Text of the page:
“Talk to the people that you trust, they know the pulse of the community, I think that’s really valuable,” she says.

Contact phone numbers and email addresses for many of the candidates can be found on the NSW Electoral Commission website.

Polling booths are open between 8am and 6pm this Saturday (September 9), voting is compulsory at one of 13 South East locations from Adaminaby to Delegate to Bredbo.

 

*For more coverage of the Snowy Monaro Regional Council election, including comment from former Snowy River Councilor Leanne Atkinson, click HERE.

*This story was made possible thanks to the contribution of About Regional members Julie Klugman, Nigel Catchlove, Jenny Anderson, and Ali Oakley. 

 

 

 

Calling candidates for Snowy Monaro Regional Council

Dean Lynch, Administrator of Snowy Monaro Regional Council
Dean Lynch, Administrator of Snowy Monaro Regional Council. Source: SMRC

The wheels of democracy are starting to spin again across the High Country with nominations now open for candidates at the September 9 Local Council Election.

Eleven councilors will sit in the chamber of the merged Snowy Monaro Regional Council, which has been run for the past 15 months by former Cooma Mayor, Dean Lynch.

In his role as Administrator, Mr Lynch called on the advice and input of Local Representative Committees covering the former shires of Snowy River, Cooma-Monaro, and Bombala.

Ultimately though final decisions fell to Mr Lynch, an arrangement put in place by the NSW Government and one many have described as undemocratic.

Mr Lynch, who says he won’t be standing on September 9 says he understands the criticism but has enjoyed the opportunity despite feeling burnt out.

He says the whole merger process has got people thinking more about local government and perhaps has inspired some locals to stand for election.

“I think there’s going to be a lot of new faces,” Mr Lynch says.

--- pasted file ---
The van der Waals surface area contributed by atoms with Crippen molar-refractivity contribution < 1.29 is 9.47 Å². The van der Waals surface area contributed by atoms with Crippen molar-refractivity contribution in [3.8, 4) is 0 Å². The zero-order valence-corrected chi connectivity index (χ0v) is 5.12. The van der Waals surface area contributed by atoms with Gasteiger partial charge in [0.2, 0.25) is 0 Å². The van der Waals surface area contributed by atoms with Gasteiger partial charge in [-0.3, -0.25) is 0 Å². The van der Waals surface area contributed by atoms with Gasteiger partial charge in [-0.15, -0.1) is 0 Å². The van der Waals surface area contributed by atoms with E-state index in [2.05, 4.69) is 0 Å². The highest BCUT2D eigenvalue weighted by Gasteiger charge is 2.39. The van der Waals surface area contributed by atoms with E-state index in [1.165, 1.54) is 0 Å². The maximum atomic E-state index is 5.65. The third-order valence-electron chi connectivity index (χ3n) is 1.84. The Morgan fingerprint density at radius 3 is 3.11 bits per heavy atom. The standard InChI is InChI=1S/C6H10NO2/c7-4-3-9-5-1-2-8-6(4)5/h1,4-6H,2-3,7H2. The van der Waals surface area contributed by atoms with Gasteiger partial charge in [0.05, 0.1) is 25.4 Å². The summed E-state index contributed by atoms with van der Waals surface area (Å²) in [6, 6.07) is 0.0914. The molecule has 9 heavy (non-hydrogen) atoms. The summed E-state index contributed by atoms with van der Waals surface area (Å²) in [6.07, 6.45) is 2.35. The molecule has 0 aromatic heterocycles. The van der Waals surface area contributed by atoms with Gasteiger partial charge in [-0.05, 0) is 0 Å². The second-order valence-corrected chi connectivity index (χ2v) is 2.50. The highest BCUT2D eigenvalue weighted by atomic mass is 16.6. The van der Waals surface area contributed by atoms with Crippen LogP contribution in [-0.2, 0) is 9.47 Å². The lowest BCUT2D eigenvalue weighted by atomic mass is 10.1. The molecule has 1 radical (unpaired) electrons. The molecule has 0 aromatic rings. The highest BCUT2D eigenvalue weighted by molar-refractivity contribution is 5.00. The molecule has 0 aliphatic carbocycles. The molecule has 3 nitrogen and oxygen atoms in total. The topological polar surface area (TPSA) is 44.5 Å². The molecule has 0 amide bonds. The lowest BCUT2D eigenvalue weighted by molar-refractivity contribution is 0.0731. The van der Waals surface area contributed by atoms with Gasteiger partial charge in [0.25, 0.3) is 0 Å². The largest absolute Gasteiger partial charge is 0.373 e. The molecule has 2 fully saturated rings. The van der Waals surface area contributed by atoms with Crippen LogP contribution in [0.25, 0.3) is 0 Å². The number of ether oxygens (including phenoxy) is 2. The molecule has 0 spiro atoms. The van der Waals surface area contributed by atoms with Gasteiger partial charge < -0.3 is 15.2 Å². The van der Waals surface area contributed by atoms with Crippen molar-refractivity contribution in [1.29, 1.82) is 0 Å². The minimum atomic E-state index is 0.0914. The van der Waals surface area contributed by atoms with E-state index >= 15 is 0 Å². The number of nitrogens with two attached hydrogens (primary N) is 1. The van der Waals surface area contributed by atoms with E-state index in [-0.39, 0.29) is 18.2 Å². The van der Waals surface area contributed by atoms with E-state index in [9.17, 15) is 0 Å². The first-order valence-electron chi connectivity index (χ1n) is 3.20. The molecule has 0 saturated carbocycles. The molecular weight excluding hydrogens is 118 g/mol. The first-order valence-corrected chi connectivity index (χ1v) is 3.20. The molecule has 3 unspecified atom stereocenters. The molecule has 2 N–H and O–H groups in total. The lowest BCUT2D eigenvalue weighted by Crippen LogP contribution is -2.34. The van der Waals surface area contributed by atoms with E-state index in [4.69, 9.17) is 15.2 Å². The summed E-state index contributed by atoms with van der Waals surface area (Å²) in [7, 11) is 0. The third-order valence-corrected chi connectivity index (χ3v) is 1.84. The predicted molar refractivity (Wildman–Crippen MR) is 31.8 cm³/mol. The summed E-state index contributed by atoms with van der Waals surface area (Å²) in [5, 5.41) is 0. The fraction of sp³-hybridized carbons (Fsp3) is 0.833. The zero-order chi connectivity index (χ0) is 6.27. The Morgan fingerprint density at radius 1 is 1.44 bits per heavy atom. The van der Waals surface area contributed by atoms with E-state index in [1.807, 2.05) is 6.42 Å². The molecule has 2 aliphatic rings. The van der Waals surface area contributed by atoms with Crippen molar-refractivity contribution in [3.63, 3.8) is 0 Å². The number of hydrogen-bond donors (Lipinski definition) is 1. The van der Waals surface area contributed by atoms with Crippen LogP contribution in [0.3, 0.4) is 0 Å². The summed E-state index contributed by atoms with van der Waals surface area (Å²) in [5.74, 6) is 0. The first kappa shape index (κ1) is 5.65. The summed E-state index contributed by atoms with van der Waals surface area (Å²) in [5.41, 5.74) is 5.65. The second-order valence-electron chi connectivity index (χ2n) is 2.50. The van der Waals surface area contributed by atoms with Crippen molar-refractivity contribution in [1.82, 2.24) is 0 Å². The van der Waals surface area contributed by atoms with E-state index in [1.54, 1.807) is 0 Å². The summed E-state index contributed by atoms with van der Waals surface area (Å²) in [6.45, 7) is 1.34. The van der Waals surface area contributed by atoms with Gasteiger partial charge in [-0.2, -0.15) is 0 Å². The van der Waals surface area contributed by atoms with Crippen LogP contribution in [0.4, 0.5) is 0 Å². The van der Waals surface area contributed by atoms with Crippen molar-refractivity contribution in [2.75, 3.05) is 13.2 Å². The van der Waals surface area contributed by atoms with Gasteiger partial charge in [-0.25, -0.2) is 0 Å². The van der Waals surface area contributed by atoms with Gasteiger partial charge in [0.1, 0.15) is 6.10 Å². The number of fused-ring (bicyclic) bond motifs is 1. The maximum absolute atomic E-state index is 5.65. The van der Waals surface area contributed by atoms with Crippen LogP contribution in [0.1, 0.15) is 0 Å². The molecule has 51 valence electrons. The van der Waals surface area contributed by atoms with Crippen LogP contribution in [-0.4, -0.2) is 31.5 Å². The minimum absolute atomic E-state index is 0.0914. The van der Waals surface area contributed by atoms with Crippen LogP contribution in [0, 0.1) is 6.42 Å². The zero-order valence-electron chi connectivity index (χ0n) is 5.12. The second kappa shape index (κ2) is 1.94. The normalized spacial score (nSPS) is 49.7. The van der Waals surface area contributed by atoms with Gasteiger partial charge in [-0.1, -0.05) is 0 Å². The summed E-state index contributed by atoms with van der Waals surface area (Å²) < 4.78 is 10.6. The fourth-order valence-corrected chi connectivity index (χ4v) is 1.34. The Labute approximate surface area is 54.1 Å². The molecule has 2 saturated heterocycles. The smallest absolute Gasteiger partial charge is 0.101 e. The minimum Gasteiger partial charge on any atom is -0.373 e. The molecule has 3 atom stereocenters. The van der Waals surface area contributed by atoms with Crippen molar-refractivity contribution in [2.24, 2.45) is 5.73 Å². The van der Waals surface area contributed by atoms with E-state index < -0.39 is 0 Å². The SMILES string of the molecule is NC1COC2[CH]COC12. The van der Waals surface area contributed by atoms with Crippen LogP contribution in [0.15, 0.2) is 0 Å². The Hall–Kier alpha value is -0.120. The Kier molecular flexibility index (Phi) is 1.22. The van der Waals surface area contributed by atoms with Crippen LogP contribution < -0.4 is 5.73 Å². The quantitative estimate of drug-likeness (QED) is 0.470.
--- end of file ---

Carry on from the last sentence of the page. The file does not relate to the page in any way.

Nominations opened on Monday and will close at Midday on Wednesday, August 9 through the Electoral Commission on NSW.

In the lead-up, Snowy Monaro Regional Council held candidate info sessions in Jindabyne, Berridale, Cooma, and Bombala.

Leanne Atkinson sat on Snowy River Shire Council between 1999 and 2003 and has stood as a Labor candidate for the NSW Parliament in the seat of Bega a number of times since, she says it can feel like a ‘leap of faith’ when you first put your name forward for election.

“You really aren’t sure what you are doing at the beginning,” Ms Atkinson told About Regional.

“You need to get the message out about yourself and what differentiates you from other people.”

Ms Atkinson says she went into her first campaign with issues she felt connected to and could speak on.

“I was a young mum, and was very aware of the constraints there were for families in the area and what services were available for them,” she says.

“That was how I went into that first campaign, looking at services for families, for young people, ” she says.

Ms Atkinson says she never considered standing for council until a couple of people suggested it to her.

“I said I can’t see myself doing this, there are all those people sitting around that table, all that procedure, I couldn’t do that.

“The funny thing is that once you are elected you realise that you absolutely can be at that table,” Ms Atkinson says.

And once you are elected what is the job of a new councilor on Snowy Monaro Regional Council?

Ms Atkinson believes the role goes beyond the popular catchphrase of ‘roads, rubbish, and rates’.

“There are a lot of demands on Council, and the role a Councilor is to have a strategic view, to set the tone, and to set the direction,” she says.